Source: https://www.foodnavigator.com/Article/2018/12/12

Author: Niamh Michail

Credit: 2018- William Reed Business Media Ltd.

Processed meat under fire over nitrate cancer risk

A coalition of scientists, medical professionals and politicians in the UK have called for nitrates to be removed from processed meats, insisting that consumption off the additives can be linked got the development of bowel cancer.  Leading the call are Queen’s University Belfast’s Professor Chris Elliot, who headed up the government’s horsemeat inquiry, and NHS consultant cardiologist Dr. Aseem Malhotra. ‘There is a consensus of scientific opinion that nitrites in processed meats result in the production of carcinogenic nitrosamines - and therefore an increase cancer risk for those who regularly consume traditional bacon and ham’, the statement read. 

Sodium and potassium salts of nitrite and nitrate (E249-252) are used by food manufacturers as preservatives and colour fixing agents in meat products, and to prevent bacterial infections such as Clostridium Botulinum.  In 2015 the World Health Organisation published data linking processed meat consumption to 34,000 cases of colorectal cancer worldwide each year. The Who suggested that nitrites and nitrosamines are a likely cause.

 Source: https://www.foodnavigator.com.article/2019/01/03

Author: Katy Askew

Credit: 2019 - William Reed Business Media Pty.

Review finds no ‘compelling evidence’ to suggest  non-sugar sweetener health benefits.

Studies investigating the potential health benefits of non-sugar sweeteners have failed to reveal ‘compelling’ evidence linking the product with weight loss and improved health, say European researchers. Toews et al’s systematic review, published in the British Medical Journal today (January 3) analyses 56 reports comparing  o intake, or lower intake, of non-sugar sweeteners (NSS), with elevated co summation in both healthy adults and children. Weight, glycemic control, cancer, kidney disease, mood and behaviour were among the measures assessed.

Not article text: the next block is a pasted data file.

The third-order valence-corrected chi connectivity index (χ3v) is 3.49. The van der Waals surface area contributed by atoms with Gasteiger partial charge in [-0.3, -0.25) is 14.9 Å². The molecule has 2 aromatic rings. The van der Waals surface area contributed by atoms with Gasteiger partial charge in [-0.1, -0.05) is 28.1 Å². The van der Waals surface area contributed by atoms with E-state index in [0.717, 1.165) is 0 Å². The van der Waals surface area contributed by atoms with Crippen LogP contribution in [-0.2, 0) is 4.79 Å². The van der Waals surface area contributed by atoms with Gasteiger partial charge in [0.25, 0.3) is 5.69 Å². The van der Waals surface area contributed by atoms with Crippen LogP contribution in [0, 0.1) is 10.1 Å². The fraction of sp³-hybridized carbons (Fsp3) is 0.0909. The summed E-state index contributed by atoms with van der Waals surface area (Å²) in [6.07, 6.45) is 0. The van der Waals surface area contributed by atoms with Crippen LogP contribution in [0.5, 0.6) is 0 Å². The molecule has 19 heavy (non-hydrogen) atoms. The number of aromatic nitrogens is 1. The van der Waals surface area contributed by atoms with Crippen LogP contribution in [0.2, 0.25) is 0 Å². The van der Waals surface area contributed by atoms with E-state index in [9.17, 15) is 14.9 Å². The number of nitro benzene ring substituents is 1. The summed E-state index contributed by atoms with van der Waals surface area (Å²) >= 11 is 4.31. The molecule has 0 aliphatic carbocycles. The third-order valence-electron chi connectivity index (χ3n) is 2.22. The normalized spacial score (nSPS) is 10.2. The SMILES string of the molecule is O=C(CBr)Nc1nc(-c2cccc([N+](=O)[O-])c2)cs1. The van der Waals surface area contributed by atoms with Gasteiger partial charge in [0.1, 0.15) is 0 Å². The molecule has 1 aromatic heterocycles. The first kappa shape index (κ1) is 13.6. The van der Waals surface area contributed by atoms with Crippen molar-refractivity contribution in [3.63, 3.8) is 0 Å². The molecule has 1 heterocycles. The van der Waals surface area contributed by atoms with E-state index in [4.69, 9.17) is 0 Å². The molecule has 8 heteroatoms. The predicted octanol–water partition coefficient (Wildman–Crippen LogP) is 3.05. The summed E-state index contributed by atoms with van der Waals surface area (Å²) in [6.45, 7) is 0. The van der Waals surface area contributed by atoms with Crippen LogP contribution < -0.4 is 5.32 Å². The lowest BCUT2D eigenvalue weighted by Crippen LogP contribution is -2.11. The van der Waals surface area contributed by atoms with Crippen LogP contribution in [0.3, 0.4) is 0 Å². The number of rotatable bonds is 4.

‘There was no compelling evidence to indicate important health benefits of non-sugar sweetener use on a range of health outcomes,’ wrote the authors, adding that ‘potential harms from the consumption of non-sitar sweeteners could not be excluded.’

The Calorie Control Council and the International Sweeteners Association have discounted the review , the latter citing the review having ‘serious limitations’.

 Source: British Medical Journal published online 3 January 2019.

 ‘Association between intake of non-sugar sweeteners and health outcomes: systematic review and meta-analyses of randomised and non-randomised controlled trials and observational studies’    

DOI:http//:doi.org/10.1136/bmj.k4718

Authors: Ingrid Toews, Szimonetta Lohner, Daniela Kullenberg de Gaudry, Harriet Sommer, Joerg J Meerpohl.

Source: http://www.foodnavigator.com/Article/2019/01/03 

Author: Flora Southey

Credit:  2019 William Reed Business Media Pty. 

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Posted
AuthorRay Dennis